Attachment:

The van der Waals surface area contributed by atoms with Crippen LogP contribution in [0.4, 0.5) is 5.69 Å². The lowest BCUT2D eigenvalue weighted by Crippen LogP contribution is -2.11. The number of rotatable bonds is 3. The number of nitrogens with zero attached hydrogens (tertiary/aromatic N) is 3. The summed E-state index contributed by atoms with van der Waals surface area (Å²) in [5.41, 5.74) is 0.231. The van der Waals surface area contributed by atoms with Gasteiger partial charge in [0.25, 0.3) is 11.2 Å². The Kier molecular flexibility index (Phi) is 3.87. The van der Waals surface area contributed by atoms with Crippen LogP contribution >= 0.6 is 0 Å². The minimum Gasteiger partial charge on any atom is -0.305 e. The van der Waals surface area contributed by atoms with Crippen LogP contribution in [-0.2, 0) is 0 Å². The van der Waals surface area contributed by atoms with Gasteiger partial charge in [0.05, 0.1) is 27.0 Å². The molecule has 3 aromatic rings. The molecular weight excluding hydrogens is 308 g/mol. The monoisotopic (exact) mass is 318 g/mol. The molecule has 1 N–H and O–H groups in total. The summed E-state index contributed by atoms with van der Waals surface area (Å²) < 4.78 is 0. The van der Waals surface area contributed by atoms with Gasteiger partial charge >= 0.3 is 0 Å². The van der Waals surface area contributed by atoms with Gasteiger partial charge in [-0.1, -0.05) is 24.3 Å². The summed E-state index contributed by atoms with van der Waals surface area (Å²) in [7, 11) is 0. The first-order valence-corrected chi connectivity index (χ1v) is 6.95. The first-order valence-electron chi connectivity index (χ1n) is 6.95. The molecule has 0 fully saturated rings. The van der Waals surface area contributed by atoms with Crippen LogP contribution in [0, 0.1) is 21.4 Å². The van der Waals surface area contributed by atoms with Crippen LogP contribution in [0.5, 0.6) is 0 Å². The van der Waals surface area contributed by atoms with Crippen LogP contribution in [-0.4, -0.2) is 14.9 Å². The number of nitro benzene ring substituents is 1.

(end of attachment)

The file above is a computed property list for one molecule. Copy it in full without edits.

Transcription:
The van der Waals surface area contributed by atoms with Crippen LogP contribution in [0.4, 0.5) is 5.69 Å². The lowest BCUT2D eigenvalue weighted by Crippen LogP contribution is -2.11. The number of rotatable bonds is 3. The number of nitrogens with zero attached hydrogens (tertiary/aromatic N) is 3. The summed E-state index contributed by atoms with van der Waals surface area (Å²) in [5.41, 5.74) is 0.231. The van der Waals surface area contributed by atoms with Gasteiger partial charge in [0.25, 0.3) is 11.2 Å². The Kier molecular flexibility index (Phi) is 3.87. The van der Waals surface area contributed by atoms with Crippen LogP contribution >= 0.6 is 0 Å². The minimum Gasteiger partial charge on any atom is -0.305 e. The van der Waals surface area contributed by atoms with Crippen LogP contribution in [-0.2, 0) is 0 Å². The van der Waals surface area contributed by atoms with Gasteiger partial charge in [0.05, 0.1) is 27.0 Å². The molecule has 3 aromatic rings. The molecular weight excluding hydrogens is 308 g/mol. The monoisotopic (exact) mass is 318 g/mol. The molecule has 1 N–H and O–H groups in total. The summed E-state index contributed by atoms with van der Waals surface area (Å²) < 4.78 is 0. The van der Waals surface area contributed by atoms with Gasteiger partial charge >= 0.3 is 0 Å². The van der Waals surface area contributed by atoms with Gasteiger partial charge in [-0.1, -0.05) is 24.3 Å². The summed E-state index contributed by atoms with van der Waals surface area (Å²) in [7, 11) is 0. The first-order valence-corrected chi connectivity index (χ1v) is 6.95. The first-order valence-electron chi connectivity index (χ1n) is 6.95. The molecule has 0 fully saturated rings. The van der Waals surface area contributed by atoms with Crippen LogP contribution in [0, 0.1) is 21.4 Å². The van der Waals surface area contributed by atoms with Crippen LogP contribution in [0.5, 0.6) is 0 Å². The van der Waals surface area contributed by atoms with Crippen LogP contribution in [-0.4, -0.2) is 14.9 Å². The number of nitro benzene ring substituents is 1.